This week has been a whirlwind of culture and excitement in CPH-and no, I don’t mean classes (though those are measuring up to study abroad standards-interesting but not overly demanding). In the past five days I’ve met up with a group of young Danes in their own setting, wandered upon the infamous Little Mermaid Statue, spent an evening with my Danish ‘visiting’ family, and experienced a Danish ballet, and I’m starting to feel truly Danish.
A quick run-by of my week of culture:
Tuesday night-a night out with my ‘buddy network’, DIS’s way of setting up American students with young Danes to get more immersed in the youth culture here. It was a great experience to meet up with my group and get to know them, and I can’t wait to start seeing the real Copenhagen with them-though I could probably go without the fisk – a type of Danish alcohol that’s really popular among the Danes that honestly tastes like liquid toothpaste. One taste was enough to freshen me up for the night at least!
On Wednesday we had a day of sun-which, after January, where CPH experienced a record low of only 17 hours of sunlight all month, was much needed-and I took that as a sign to leave reading to later and explore the city on my day off. I ended up walking along the water as far as I could go, and low and behold, there she was-The Little Mermaid Statue. Calling her ‘little’ is an incredibly honest term, because she sits very modestly in the harbor, but the combination of finding out she was commissioned by one of the most famous Danish beer brewers and watching a boat of tourists flock over her made the trip very worth it.
Wednesday night I went to my visiting family-a Danish family that can be kind of like a surrogate host family for students not living in a homestay- in Avedøre, a suburb to the southwest of Copenhagen. My family is really sweet and is quite used to having Americans around the house-they’ve had multiple visiting students and host students, and one of the students they hosted a few years ago is even living with them again this year as a DIS intern. They were completely welcoming to me and showed me around the suburb and cooked me a tradition Danish meal-complete with Rød Grød med fløde, a strawberry and cream dessert that Danes love to use to trip Americans up, because it’s impossible to pronounce unless you grew up in Denmark-and I got to know their family for future outings! Most ironic moment of all: my family traveled to America about 20 years ago and visited some family friends in Ohio, and they think they stayed in Oakwood while their friends worked at NCR….definition of a small world.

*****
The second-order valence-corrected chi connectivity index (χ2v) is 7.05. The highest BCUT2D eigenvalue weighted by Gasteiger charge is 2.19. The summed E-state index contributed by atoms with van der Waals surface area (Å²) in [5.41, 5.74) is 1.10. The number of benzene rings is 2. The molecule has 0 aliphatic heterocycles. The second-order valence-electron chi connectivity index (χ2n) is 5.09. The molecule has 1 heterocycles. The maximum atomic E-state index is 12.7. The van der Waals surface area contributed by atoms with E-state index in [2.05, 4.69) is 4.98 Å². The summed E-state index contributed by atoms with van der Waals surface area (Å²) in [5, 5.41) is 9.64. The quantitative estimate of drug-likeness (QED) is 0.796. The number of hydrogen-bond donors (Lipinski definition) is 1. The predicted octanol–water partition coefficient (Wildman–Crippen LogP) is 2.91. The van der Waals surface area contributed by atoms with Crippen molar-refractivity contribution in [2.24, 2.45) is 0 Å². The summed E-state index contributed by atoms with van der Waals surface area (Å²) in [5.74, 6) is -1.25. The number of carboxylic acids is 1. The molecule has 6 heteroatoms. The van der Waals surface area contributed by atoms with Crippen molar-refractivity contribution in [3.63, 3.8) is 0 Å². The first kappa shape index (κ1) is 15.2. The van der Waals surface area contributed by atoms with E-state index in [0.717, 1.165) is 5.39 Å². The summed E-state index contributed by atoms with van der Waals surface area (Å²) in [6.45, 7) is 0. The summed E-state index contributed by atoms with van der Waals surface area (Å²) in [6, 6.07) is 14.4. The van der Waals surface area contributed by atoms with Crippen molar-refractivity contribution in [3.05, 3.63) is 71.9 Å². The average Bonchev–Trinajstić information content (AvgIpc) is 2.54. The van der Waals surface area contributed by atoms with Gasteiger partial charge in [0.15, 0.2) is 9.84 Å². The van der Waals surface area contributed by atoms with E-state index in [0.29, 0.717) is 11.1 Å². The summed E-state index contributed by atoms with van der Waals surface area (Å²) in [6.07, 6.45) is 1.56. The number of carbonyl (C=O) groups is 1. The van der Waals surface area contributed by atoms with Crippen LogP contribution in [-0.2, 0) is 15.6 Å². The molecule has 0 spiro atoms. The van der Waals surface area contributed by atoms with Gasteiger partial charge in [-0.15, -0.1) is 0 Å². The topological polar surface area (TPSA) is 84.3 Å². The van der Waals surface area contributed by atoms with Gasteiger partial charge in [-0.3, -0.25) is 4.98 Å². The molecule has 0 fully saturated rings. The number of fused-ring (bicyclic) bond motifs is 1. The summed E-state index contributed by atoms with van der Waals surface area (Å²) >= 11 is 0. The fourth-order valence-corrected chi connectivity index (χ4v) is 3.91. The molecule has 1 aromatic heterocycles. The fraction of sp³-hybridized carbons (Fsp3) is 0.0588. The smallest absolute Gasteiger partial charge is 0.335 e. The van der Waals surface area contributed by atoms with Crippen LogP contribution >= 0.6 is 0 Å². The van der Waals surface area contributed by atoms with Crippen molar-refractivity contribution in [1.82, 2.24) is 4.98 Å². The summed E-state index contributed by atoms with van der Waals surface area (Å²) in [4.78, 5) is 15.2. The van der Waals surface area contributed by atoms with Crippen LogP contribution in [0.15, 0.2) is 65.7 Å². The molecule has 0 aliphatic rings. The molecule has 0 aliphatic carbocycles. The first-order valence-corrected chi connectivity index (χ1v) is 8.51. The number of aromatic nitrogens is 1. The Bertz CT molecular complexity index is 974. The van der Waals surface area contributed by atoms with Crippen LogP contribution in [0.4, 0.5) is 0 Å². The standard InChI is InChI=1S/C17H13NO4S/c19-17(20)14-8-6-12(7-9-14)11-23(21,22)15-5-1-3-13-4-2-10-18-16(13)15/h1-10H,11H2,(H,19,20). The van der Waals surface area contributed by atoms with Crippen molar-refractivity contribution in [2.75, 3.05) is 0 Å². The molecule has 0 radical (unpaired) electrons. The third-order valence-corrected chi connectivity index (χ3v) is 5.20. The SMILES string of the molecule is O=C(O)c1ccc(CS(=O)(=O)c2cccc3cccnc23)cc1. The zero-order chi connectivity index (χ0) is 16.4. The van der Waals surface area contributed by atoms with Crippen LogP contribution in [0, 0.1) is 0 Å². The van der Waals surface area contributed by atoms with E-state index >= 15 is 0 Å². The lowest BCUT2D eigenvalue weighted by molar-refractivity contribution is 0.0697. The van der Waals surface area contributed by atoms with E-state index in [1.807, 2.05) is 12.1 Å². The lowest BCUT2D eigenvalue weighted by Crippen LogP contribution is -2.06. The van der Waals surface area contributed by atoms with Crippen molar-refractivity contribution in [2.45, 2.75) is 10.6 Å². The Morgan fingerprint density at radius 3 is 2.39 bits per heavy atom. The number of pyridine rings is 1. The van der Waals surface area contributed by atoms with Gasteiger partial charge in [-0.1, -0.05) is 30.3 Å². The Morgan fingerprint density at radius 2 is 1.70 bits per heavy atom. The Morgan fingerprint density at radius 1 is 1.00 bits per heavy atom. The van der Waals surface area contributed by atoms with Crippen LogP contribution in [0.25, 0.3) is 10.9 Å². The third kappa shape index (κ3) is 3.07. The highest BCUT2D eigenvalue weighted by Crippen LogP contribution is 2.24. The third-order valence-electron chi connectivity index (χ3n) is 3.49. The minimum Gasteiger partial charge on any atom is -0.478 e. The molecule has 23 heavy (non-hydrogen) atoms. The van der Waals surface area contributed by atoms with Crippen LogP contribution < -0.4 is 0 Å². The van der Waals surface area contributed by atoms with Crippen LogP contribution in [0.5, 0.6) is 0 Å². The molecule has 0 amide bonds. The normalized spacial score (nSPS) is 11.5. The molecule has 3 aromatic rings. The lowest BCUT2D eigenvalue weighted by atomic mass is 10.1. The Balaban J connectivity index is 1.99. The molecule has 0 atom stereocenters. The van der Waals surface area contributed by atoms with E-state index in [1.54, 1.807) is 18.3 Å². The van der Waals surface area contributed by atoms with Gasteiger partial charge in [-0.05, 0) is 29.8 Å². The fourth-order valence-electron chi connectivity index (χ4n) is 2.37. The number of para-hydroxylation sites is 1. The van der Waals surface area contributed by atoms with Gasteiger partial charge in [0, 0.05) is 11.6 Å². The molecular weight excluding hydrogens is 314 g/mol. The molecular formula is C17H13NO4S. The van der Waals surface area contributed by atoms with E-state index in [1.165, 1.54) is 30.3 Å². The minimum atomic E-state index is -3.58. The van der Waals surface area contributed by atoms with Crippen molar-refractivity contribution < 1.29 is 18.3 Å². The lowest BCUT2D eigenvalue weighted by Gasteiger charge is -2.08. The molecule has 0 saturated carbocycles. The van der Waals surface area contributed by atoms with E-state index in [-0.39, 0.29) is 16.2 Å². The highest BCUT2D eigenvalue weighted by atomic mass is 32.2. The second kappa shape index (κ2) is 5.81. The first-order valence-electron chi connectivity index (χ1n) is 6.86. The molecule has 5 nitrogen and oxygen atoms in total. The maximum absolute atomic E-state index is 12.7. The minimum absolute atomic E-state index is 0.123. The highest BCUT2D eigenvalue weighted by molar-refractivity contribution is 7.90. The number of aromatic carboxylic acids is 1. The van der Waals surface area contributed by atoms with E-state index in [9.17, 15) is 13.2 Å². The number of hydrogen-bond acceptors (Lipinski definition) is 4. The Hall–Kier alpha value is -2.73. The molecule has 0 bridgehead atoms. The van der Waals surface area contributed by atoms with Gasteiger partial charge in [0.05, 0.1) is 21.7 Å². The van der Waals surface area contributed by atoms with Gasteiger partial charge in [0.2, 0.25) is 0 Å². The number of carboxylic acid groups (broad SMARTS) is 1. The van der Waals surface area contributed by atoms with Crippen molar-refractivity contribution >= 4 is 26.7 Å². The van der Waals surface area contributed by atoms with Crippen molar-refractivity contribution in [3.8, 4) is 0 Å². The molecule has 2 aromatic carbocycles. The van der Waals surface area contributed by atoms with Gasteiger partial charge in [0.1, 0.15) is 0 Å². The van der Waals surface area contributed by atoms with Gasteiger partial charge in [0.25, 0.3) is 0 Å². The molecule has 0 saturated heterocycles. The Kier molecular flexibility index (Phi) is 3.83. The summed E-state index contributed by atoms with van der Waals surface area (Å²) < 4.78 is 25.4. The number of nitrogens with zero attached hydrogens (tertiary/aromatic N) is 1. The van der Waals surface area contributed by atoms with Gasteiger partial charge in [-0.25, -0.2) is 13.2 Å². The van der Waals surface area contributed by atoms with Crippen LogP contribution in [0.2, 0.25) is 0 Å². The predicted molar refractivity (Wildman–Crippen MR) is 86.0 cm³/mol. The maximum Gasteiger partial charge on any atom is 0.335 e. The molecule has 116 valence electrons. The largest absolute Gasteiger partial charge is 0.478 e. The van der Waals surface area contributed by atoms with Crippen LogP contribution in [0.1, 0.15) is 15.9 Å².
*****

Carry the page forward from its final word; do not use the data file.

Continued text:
I wrapped up my week of immersion with a trip to the Royal Danish Ballet on Thursday night, courtesy of my Danish teacher as a cultural outing. My first impression of the ballet was how beautiful the theater was-once upon a time, Danes used Kongens Nytorv as the venue for theatre, ballet, and opera. Since then a new opera house and theatre has been built, leaving the ballet in this stunning building right by Nyhavn. The ballet itself was a special production choreographed for young Danes who normally wouldn’t go to a full length classic ballet, so there were three acts each covering a different kind of dance. The first was a more modern ballet and the second was a classic ballet duet, both of which were incredible and so impressive physically, and the third was a modern dance that was like nothing I had ever seen before. They started off with a sort of tribal chair dance type thing and then blasted some fun, almost club like music and pulled people from the crowd on stage to ball room dance around the volunteers. It was loud and fun and not what I would have ever expected out of a ballet, so I’m glad we got to see it!
So after all this-and a week of biking to and from class every day, I think I actually might not look like a complete foreigner doing hand signals anymore-I’m beginning to feel like a real (even if temporary) Dane!